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This 2002 documentary for English television delivers its stated goods -- it contains 2.5 hours of rare color footage dating back to the early 1920s, much of it very interesting. It claims also to be a documentary on the waning decades of the British Empire, from the time when England ruled millions of colonial subjects worldwide to the 1997 return of Hong Kong back to China. The main source appears to be a great quantity of non-commercial color footage and even home movies, filmed under semi-professional conditions. The English hobbyists took their amateur filmmaking seriously, with the result that the non-pro coverage here is often as good as what appears to be unedited color scenes filmed by professionals. Videotape doesn't rear its ugly head until the 1980s.
Where the show doesn't work is as a documentary. The filmmakers openly state that their aim, as in earlier efforts (2000's Britain at War in Colour), was to build whatever show they could that the available footage would support. This means that, although the narration script is talking about India and we're seeing images from India, that there's often little connection between the two. The show's authorial point of view can also be highly prejudicial. Movies of English ladies enjoying garden parties in India are accompanied, Ken Burns-style, by un-attributed, dramatized speeches that characterize the colonials as snobs. The chosen readings make fun of the local swamis as 'dirty natives', that sort of thing. Surely that attitude was common in India, but the show doesn't add to our understanding of it. We almost believe that the broadcast backers of the show insisted on the PC statements to deflect potential public complaints over the sixty and seventy-year-old images of British dominance.
In general, the docu's three chapters (this must have been a 3-part miniseries) skip from continent to continent, showing conditions under the colonials. We see impressive pictures of Mohandas Gandhi, only to have a (presumed) vocal artist imitate him for more Ken Burns audio bites. Because the voices are never identified as recreations, the docu falsifies history while treating the audience like little children.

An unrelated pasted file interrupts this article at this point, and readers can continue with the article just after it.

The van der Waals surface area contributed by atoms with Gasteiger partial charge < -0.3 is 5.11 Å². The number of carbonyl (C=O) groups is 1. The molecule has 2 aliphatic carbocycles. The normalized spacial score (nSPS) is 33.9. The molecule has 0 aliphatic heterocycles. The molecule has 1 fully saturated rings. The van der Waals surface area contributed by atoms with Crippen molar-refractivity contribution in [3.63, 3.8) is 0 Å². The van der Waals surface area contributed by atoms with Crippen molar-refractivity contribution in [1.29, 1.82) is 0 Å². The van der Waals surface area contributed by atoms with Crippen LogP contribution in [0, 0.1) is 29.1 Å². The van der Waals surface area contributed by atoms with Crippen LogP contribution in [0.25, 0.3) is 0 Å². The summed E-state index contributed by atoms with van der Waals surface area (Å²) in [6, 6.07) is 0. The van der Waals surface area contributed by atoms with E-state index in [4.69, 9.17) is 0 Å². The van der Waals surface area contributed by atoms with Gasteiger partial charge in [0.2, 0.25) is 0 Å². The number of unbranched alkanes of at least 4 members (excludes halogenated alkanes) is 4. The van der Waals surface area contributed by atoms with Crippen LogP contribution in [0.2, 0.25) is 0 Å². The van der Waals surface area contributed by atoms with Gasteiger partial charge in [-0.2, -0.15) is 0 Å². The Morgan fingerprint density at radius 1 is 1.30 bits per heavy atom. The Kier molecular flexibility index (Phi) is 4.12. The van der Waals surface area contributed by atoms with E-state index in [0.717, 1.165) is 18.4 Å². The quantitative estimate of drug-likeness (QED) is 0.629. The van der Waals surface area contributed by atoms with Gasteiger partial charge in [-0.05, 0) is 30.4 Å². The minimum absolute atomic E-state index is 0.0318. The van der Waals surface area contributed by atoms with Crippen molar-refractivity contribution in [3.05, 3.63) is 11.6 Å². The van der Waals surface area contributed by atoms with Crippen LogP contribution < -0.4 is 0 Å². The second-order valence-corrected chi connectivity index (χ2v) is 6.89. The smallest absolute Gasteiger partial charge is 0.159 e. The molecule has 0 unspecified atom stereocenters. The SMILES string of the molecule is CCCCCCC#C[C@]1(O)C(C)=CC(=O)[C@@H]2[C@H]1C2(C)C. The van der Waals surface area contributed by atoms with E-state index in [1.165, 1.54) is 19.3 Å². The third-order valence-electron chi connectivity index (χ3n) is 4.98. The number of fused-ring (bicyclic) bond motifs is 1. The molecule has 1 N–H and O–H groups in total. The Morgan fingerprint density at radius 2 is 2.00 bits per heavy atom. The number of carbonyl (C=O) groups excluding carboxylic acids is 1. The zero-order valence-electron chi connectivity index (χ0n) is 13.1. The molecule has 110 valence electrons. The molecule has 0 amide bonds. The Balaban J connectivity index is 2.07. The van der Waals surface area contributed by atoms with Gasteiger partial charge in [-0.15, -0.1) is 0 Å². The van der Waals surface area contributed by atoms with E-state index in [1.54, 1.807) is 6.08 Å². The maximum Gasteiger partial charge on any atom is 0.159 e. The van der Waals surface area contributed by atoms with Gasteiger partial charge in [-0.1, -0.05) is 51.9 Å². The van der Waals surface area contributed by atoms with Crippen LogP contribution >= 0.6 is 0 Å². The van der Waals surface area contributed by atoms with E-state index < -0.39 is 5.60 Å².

A century of history is 'covered' in detail -- the Sudan, Egypt, West Africa -- but with no organizing thread except the idea that the 'bad' colonial rule must come to an end. We do get a good look at the late-1940s English war against the Communists in Malaya, a pre-Vietnam, pre-French Indochina conflict that's largely been forgotten in America. For the colonial countries left in flux at the armistice, World War II never ended. The show goes from wars to coronations (that golden coach is certainly an impressive holdover from the monarchical past) to the changing tide of the second half of the century. Newer footage shows the growing wave of immigration from the former colonies back to the British Isles, from India, Africa and the West Indies. I particularly like the pictures of a handsome West Indian family, including cute little black girls in Sunday dresses, boarding a ship for better opportunities in England. After beginning with contemptuous Englanders scoffing at the 'unclean primitives' of 1925 India, we end with contemptuous Englanders grousing that traditions in their homeland are disappearing under the influx of other races. The docu builds a case but never forms a thesis, and ends on empty platitudes about the promise of the future.
The British Empire in Color comes with a 26-minute featurette on its making, which mainly gives the show's producers a promotional opportunity. We're told of long, arduous searches in 'film archives around the world' but are given few details. One spokesman does talk about finding rare color footage of India in the 1920s in a Soviet archive. These interesting films were shot in a process that alternated color filters every other frame, inducing a color effect that works best with stationary objects -- horses' hooves caught in mid-motion tend to be one color or the other. That moment of clarity is followed by more promotionally oriented interviews that assure us that the docu was mixed and edited by caring artists -- one sound effects man describes the tough work of finding just the right audio to go with individual scenes. Fair enough. The British Empire in Color contains many interesting historical views of the century gone by, which is reason enough for those interested to give it a looksee.
On a scale of Excellent, Good, Fair, and Poor,
The British Empire in Color rates:
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